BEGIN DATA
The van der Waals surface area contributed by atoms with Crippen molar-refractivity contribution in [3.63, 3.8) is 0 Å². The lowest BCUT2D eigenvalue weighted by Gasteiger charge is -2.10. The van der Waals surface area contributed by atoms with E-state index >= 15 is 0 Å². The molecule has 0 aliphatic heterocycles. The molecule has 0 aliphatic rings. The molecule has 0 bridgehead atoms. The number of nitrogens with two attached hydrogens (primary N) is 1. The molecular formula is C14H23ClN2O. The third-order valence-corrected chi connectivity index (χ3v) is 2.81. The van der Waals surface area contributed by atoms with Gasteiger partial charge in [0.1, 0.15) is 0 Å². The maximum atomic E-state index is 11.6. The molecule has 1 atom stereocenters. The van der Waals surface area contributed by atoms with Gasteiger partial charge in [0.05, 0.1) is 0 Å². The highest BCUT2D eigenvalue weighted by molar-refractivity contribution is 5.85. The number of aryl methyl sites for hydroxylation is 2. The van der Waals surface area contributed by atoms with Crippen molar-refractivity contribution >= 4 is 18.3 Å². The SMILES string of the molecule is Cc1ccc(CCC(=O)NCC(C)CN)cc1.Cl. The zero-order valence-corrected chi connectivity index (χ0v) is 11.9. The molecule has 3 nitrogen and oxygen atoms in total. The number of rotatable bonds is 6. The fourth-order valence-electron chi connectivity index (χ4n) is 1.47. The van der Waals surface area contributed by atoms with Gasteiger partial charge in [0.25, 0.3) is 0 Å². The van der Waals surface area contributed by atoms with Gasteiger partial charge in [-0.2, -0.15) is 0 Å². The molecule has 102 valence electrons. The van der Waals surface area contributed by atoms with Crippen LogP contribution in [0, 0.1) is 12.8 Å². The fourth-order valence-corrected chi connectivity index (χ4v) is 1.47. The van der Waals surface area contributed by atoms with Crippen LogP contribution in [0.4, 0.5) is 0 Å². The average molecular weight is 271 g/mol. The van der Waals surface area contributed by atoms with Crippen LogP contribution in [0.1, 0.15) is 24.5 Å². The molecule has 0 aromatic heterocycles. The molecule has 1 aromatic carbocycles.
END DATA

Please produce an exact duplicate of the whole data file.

The van der Waals surface area contributed by atoms with Crippen molar-refractivity contribution in [3.63, 3.8) is 0 Å². The lowest BCUT2D eigenvalue weighted by Gasteiger charge is -2.10. The van der Waals surface area contributed by atoms with E-state index >= 15 is 0 Å². The molecule has 0 aliphatic heterocycles. The molecule has 0 aliphatic rings. The molecule has 0 bridgehead atoms. The number of nitrogens with two attached hydrogens (primary N) is 1. The molecular formula is C14H23ClN2O. The third-order valence-corrected chi connectivity index (χ3v) is 2.81. The van der Waals surface area contributed by atoms with Gasteiger partial charge in [0.1, 0.15) is 0 Å². The maximum atomic E-state index is 11.6. The molecule has 1 atom stereocenters. The van der Waals surface area contributed by atoms with Gasteiger partial charge in [0.05, 0.1) is 0 Å². The highest BCUT2D eigenvalue weighted by molar-refractivity contribution is 5.85. The number of aryl methyl sites for hydroxylation is 2. The van der Waals surface area contributed by atoms with Crippen molar-refractivity contribution >= 4 is 18.3 Å². The SMILES string of the molecule is Cc1ccc(CCC(=O)NCC(C)CN)cc1.Cl. The zero-order valence-corrected chi connectivity index (χ0v) is 11.9. The molecule has 3 nitrogen and oxygen atoms in total. The number of rotatable bonds is 6. The fourth-order valence-electron chi connectivity index (χ4n) is 1.47. The van der Waals surface area contributed by atoms with Gasteiger partial charge in [0.25, 0.3) is 0 Å². The van der Waals surface area contributed by atoms with Gasteiger partial charge in [-0.2, -0.15) is 0 Å². The molecule has 102 valence electrons. The van der Waals surface area contributed by atoms with Crippen LogP contribution in [0, 0.1) is 12.8 Å². The fourth-order valence-corrected chi connectivity index (χ4v) is 1.47. The van der Waals surface area contributed by atoms with Crippen LogP contribution in [0.4, 0.5) is 0 Å². The average molecular weight is 271 g/mol. The van der Waals surface area contributed by atoms with Crippen LogP contribution in [0.1, 0.15) is 24.5 Å². The molecule has 0 aromatic heterocycles. The molecule has 1 aromatic carbocycles.